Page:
What Happens to Your CDs When a Bank Fails?

A reader named John wrote in with the following question about what happens to a certificates of deposit (CDs) when a bank fails:

If a customer has a CD at a bank that fails, is there a risk that the account will stop earning interest until assets are purchased by another institution, or when the other bank takes over may it change the interest rate on the CD?

When a bank fails, the FDIC typically transfers the dead bank’s deposits to a new bank in fairly short order. Thus, unless you have a “brokered” CD (more on this below), there’s not much risk of extended downtime. It’s also worth noting that federal law requires the FDIC to pay 100% of your deposits up to FDIC insurance limits, including both principal and interest.

While the interest that you’ve earned to date is safe (assuming you’ve respected the FDIC limits), it’s quite possible that your rate will change. The reason for this is that the new bank isn’t required to honor the terms of the failed institution’s deposit agreements. The good news is that you’re not subject to early withdrawal penalties if you don’t like the new terms.

Two examples of CDs at failed banks

When NetBank failed in the fall of 2007, their deposits were transferred to ING Direct. In contrast, when the FDIC takeover of IndyMac Bank and turned it into IndyMac Federal Bank, they maintained the high CD rates that were being offered just before IndyMac’s failure.

Be careful with brokered CDs

As noted above, the situation is a bit different for “brokered” CDs, which are purchased through a third-party (such as a brokerage firm) instead of directly from a bank. In this case, the CDs are rarely passed directly to the new bank. Instead, the funds typically get wired back to the broker. This can take some time, however, as the FDIC has to first cross-reference the owners of the brokered CDs against the list of depositors at the bank to ensure that they don’t have other deposits at the bank that might push them over the FDIC insurance limits.

This brings up another point about brokered CDs… If you’re thinking about buying one, be sure you know where the broker plans to deposit your money. Otherwise, depending on the size of the CD and the amount of money you already have at a given bank, you might end up inadvertently exceed the FDIC insurance limits.

8 Responses to “What Happens to Your CDs When a Bank Fails?”

  1. Anonymous

    I had to give additional collateral In the form of a CD to secure a loan for the purchase of my business building in 2006. The bank subsequently failed in 2010. I got a letter stating that my depositor agreement was no longer in force that they were resetting my interest rate much lower. Since it was pledged as additional collateral for the loan, I was told could not take it out or move it to another bank. is this correct?

  2. Anonymous

    What happens if the last parent (mom) just passed away,
    left a envelope in safty deposit box at
    wells Fargo, brother (POD)for Wells Fargo only, got things out, gave to me (sister) in envelope a Certificate of deposit for my brother and myself, BUT!Her name is on it,it just states what it is and who its for on the front of envelope The bank closed in Oct of 2011, FDIC took over..Is there a clause in these CD’s for Rules and Regulations that is chosen by depositor to pay upon death? to son and daughter? She did not leave a will..But we are benificaries to the Property (home/land)everything is split equally..Will this apply to the CD also? When FDIC finds the funds!!!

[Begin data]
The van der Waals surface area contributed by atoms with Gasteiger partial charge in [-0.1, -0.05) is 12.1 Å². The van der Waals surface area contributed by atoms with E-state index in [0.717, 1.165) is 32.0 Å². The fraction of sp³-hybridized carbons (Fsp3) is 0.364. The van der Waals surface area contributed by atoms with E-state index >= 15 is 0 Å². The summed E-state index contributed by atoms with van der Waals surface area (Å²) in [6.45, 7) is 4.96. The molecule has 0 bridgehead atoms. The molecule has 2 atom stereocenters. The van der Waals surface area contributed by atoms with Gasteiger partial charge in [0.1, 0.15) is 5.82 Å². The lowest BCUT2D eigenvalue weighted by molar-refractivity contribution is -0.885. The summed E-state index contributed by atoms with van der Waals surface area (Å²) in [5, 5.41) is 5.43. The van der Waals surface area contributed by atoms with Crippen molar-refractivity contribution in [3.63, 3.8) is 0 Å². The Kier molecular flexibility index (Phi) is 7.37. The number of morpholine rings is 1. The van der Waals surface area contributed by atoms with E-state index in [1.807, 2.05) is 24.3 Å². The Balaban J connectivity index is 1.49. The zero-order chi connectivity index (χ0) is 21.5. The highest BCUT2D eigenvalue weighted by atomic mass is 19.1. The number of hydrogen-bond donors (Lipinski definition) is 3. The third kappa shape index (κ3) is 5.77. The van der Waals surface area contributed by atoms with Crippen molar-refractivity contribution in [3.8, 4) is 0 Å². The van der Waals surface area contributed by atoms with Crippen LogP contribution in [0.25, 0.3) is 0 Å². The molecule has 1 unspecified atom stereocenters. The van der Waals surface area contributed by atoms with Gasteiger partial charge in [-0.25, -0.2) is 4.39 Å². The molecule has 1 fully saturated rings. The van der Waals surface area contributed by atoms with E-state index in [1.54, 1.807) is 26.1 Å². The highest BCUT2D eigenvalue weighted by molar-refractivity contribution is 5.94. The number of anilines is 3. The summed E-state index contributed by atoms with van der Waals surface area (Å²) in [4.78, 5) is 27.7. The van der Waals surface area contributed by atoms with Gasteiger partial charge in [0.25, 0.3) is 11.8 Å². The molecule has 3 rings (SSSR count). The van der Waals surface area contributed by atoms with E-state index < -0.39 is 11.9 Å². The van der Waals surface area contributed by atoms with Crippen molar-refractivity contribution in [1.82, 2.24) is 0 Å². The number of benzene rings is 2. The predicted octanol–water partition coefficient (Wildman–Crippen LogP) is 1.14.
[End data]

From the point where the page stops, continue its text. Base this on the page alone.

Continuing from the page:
3. Anonymous

    This post rings true for me- I bought an IndyMac CD at 4.35% the DAY before it failed. I received a statement in the mail over the weekend, and sure enough, I’m earning my interest. I’m comforted knowing that should another bank come in and take over the assets of the new IndyMac Federal Bank, I will have the option of withdrawing my funds if they propose a lower rate. Until then, I’m safely earning the highest yield out there.

  4. Anonymous

    Thanks for the post. I think it’s important for people to understand and not to cause a panic by going to the bank and taking out money on any little rumors.

  5. Anonymous

    That’s a good thing to know that you can get the highest yielding CD out there and even if the bank fails, as long as you have less than $100k invested there you will walk away safely.

  6. Anonymous

    Hey Nick, do me a favor and prominently post the date on your blog entries. I find it useful to click on related past entries that you list at the bottom of your daily entries, but irritating that I cannot quickly tell when you wrote them. Some entries, like milk, have a “sell-by” usefulness date. Put another way, I want to know how “stale” your product may be before I invest my time to read it.

    On another note, I had $103,500 CD at IndyMac Bank when it failed. It took until 8/8/08 for the FDIC to call and inform me that, due to the way I had the account configured (held within a trust with 4 beneficiaries), it was 100% insured. Even at that, I had to first send in an account-ownership-affirmation letter. So, I’m relieved. Even better, I can now liquidate the CD without penalty, or leave it there, with the 4.01% APY term unchanged, until its 10/20/08 maturity date.

  7. Anonymous

    I can provide first hand corroboration about the Netbank –> ING transfer. I had 5 CDs with Netbank that were transferred relatively quickly to ING. Soon thereafter I got a notice that the rate was going to change (go down, of course) and that I could withdraw my money with no penalty. It made sense to withdrawn 2 of the longer term CDs since I could find better deals elsewhere, but the shorter term ones stayed.

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